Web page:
I just learned that from this great Op-Ed in the NY Times. Randy Cohen makes some great arguments for his own ethical code for riding in NYC, which this blogger totally agrees with:
Thanks to feminist zine writer Elly Blue for pointing this out.
NY Times Sunday Review If Kant were a New York Cyclist
By: Randy Cohen
Published: August 4th, 2012 Art by: André de Loba
THE rule-breaking cyclist that people decry: that’s me. I routinely run red lights, and so do you. I flout the law when I’m on my bike; you do it when you are on foot, at least if you are like most New Yorkers. My behavior vexes pedestrians, drivers and even some of my fellow cyclists. Similar conduct has stuck cyclists with tickets and court-ordered biking education classes.
But although it is illegal, I believe it is ethical. I’m not so sure about your blithely ambling into the intersection against the light while texting and listening to your iPod and sipping a martini. More or less.
Here is an interview profile with Orange20bikes.com’s cat 3 racer, Fabian Vasquez talking all about why he races and the underground bike culture that is thriving on that other coast.
The underground racing scene in LA is blowing up, especially with the amazing races of the wolfpackhustle.com.
Here is an article from the LA Times about a recent drag race they did at midnight through a major traffic tunnel, downtown.
Renegade bike race in L.A. tunnel goes mainstream
By: Ari Bloomekatz
Published: July 30, 2012 Racers push hard off the start during a street bike race inside the 2nd Street tunnel in downtown Los Angeles late Saturday night. (Gina Ferazzi, Los Angeles Times)
It was an unlikely setting for a bike race.
But as night fell Saturday, more than 2,000 spectators filed into the 2nd Street tunnel in downtown Los Angeles to cheer on riders. With their heads down and legs pumping as fast as they would go, the cyclists blazed through the tunnel in pairs at a pace that reached well over 30 miles per hour.
The best of the riders didn’t even have brakes — slowing down was not their concern.
“You just give it all you can, just pedal as fast as you can,” said 29-year-old Mike “The Cheetah” Chitjian of Monterey Park, who was one of about 200 participants. “Your legs hurt, but you just block out the pain.”
There have been bicycle drag races in the city before, but what made Saturday night’s event unique was that it was legal, permitted, and endorsed by city officials and the police.
That’s a big change for bicycle groups like Wolfpack Hustle, which created the event, because they have not always played by the rules of the road. For example, they have sometimes treated red and green traffic lights the same and have seldom — if ever — sought permission for their rides.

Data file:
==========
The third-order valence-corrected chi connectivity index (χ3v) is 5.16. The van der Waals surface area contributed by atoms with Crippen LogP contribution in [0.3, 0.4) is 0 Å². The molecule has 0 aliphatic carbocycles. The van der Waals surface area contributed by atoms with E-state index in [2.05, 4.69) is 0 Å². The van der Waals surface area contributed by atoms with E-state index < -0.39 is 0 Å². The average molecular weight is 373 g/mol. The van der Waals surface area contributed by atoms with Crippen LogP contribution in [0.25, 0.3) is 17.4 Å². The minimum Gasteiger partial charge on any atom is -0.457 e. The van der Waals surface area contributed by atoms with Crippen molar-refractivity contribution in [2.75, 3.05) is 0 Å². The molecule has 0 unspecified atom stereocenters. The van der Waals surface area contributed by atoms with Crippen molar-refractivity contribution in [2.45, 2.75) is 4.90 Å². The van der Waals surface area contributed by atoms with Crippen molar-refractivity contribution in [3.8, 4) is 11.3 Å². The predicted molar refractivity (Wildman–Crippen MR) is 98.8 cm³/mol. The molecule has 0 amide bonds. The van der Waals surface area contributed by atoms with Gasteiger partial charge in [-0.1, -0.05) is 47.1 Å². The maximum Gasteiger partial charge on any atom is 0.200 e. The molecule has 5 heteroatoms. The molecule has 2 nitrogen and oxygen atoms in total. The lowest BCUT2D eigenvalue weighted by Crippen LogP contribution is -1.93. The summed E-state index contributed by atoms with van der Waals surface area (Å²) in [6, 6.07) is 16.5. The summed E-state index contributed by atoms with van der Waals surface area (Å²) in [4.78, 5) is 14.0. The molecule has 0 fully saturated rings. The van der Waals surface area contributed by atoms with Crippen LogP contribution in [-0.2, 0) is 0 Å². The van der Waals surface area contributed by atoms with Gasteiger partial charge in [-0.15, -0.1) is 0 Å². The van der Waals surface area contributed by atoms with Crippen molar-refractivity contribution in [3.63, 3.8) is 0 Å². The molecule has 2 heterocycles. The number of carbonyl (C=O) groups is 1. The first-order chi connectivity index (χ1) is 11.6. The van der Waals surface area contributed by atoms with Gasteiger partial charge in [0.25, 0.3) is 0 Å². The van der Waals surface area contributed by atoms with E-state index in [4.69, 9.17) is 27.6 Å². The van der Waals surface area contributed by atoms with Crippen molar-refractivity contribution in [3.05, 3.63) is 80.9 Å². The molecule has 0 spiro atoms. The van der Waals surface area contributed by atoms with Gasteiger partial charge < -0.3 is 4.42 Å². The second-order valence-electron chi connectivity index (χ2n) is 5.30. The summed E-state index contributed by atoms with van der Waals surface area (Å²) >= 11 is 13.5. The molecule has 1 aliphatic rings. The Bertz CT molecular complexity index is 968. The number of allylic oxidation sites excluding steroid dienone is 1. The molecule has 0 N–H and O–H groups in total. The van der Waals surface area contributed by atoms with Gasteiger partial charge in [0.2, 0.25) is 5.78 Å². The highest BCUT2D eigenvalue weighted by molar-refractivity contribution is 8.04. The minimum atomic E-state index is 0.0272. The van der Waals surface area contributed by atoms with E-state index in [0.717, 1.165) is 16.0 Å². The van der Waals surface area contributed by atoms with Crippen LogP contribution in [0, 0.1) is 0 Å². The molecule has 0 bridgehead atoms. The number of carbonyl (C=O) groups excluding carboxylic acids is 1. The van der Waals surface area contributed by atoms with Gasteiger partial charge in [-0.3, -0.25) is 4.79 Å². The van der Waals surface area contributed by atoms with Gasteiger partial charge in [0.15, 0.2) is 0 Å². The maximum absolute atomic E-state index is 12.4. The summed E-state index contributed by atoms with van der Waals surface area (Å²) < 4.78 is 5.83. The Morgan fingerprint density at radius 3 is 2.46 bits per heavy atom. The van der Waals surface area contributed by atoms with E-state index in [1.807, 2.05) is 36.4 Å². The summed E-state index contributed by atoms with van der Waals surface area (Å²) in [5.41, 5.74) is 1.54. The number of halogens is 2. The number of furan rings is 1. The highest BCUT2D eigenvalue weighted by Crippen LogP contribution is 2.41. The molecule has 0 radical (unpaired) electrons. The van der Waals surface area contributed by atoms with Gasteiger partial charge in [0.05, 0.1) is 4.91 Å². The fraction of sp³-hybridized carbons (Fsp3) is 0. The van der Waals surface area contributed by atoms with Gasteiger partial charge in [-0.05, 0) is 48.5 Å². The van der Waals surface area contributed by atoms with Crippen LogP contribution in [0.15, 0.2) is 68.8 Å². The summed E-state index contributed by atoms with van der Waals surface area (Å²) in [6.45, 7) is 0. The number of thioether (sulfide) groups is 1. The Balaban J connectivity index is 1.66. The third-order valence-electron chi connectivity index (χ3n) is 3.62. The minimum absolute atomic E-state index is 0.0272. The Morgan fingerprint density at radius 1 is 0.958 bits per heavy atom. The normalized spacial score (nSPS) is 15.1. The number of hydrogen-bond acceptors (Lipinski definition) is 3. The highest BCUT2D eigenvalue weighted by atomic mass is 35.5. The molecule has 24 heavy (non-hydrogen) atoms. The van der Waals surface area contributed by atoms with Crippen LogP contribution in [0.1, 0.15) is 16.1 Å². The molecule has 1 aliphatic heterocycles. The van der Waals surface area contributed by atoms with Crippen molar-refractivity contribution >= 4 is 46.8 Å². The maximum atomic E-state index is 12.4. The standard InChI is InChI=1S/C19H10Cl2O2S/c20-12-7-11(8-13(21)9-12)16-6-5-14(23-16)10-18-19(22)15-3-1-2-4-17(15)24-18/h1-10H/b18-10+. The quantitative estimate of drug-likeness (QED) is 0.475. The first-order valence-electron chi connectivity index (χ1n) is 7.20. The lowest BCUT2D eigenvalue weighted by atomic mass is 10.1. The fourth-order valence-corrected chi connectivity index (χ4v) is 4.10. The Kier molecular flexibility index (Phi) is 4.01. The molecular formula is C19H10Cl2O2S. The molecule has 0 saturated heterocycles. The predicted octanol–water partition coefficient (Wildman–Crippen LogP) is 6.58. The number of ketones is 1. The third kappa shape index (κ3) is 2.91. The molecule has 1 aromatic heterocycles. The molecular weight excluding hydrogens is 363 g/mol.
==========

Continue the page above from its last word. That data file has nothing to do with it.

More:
“We’re not trying to be outlaws,” said Don Ward of Wolfpack, who is known as Roadblock and was the event’s lead organizer. “We’re just trying to get our bodies in shape.” He hopes “The Midnight Drag Race: Codename ‘The Final Effin Sayso’ ” will become an annual event.
Don’t worry, Nona has great stuff planned no matter what coast she ends up on.
Here is more about what’s going on with this bike community super star:
First the bummer: The cycling apparel concept (pop-up) that I had been planning with Hudson Urban Bicycles is NOT happening. The good news? I’m taking it to Los Angeles!
More than just a project: I’m moving myself and the production of my apparel line out to LA. I’ve accepted a role with Orange20 Bikes to develop their community outreach, development and sponsorship programs. (shhh!) Plus a super fun LA-based bicycle travel project that’s yet to be announced! No launch dates yet, but by XC season, be prepared for things to get super awesome in Southern California.
The apparel line will go on hiatus while the move, projects and production come online over the next year.
In NYC there’s a bunch of exciting bike culture surprises coming up, from other pop-up’s to new shops, parties & events. I will be releasing ‘The Golden Bike Shop List’ a zagat like guide of the best, friendliest and most innovative bike shops in NYC. With the cooperation of Transportation Alternatives and a few fantastic sponsors, I’m hoping that the Golden Bike Shop List will grow into a trusted guide for a new audience of cyclists in NYC and expanding to LA & beyond.
The Bird Wheel will continue to be an active voice in bike culture and cycling for women. My partnership with Mike Green’s BikeBlogNYC.com will grow as the ‘sister blog’ focused on the female perspective, but the content will also develop a bi-coastal emphasis on events in both NYC & LA. Liz Jose, who organizes the amazing WE Bike Program in NYC has generously agreed to take on much of the NYC specific advocacy work that I have done over the last several years through the resources and people that are working to make women’s community development in NYC the gold standard (sorry! couldn’t resist There is the very good chance that through Liz and Transportation Alternative, The Ladies Program for Bike Month will also continue as well as the events, shop outreach and creative side projects. I have absolutely loved creating the ‘Meet Your (Bike) Match parties, Maintenance & Manicures, women’s intro rides, Ladies Bike Brunch and so much more. I would like to thank everyone who has been so supportive and encouraging over the last several years.